The repeated calls for independence by Premier Rufus Ewing have Turks and Caicos Islanders wondering if his rhetoric has any basis in reality. According to Ewing, the move for independence from Britain is gaining momentum.
Premier Rufus Ewing
However, to gauge support for the issue, one local television station, PTV 8, last week interviewed men and women in the street in one of the districts won by Ewing’s Progressive National Party (PNP) and four out of five people interviewed rejected the idea of independence or said this “certainly is not the right time to consider this”.
Normally, independence must receive 80 percent of the voting public's approval for it to be accepted by Britain.
Ewing has been pleading to the already independent nations of the Caribbean apparently to gain outside support for the idea, because he has now spoken of it at two regional meetings. It is also believed that Ewing is following orders from his former mentor Michael Misick because of the looming prosecutions of Misick himself and 11 of his former cabinet ministers, their relatives and others. Misick, who fled the TCI to escape corruption charges, is in the process of being extradited from Brazil, where he unsuccessfully sought political asylum.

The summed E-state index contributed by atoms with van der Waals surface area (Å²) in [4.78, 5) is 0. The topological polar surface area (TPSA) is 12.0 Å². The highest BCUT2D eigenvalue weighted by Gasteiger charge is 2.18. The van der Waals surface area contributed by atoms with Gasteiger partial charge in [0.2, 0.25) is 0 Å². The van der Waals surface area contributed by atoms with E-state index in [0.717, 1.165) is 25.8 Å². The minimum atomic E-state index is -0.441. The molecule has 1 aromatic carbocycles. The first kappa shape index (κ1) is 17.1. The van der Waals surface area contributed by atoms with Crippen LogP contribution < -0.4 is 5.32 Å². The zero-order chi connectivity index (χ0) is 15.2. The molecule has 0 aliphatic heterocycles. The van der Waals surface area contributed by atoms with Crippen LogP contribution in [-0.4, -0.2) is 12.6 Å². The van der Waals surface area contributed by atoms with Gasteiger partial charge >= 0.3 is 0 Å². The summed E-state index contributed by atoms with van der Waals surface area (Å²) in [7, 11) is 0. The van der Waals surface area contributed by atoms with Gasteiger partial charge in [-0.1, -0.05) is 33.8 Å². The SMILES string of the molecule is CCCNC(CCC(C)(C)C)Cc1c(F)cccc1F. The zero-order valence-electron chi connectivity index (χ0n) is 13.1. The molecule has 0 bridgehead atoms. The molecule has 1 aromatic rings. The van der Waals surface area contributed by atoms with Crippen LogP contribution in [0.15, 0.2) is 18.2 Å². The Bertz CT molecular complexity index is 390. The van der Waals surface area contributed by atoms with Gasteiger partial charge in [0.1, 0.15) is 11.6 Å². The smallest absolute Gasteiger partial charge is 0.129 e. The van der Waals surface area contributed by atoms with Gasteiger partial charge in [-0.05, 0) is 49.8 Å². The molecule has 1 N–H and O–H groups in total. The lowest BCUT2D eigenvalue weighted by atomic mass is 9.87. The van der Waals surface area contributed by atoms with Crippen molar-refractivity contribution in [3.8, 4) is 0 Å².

It was Misick who moved medical doctor Ewing to his former position as director of medical services for the TCI.
Ewing played a central role in creating the National Health Insurance Plan which has not lived up to its promises of full health coverage for all residents and workers.
Misick also threw his support behind Ewing at a PNP convention, allowing Ewing to win leadership of the party. Ewing’s father, Hilly Ewing, is a stalwart member of the opposing Peoples Democratic Movement (PDM), and one of Ewing's most vocal critics is his brother, Goldray Ewing, who is now the PDM’s elected representative for the Blue Hills district of Providenciales.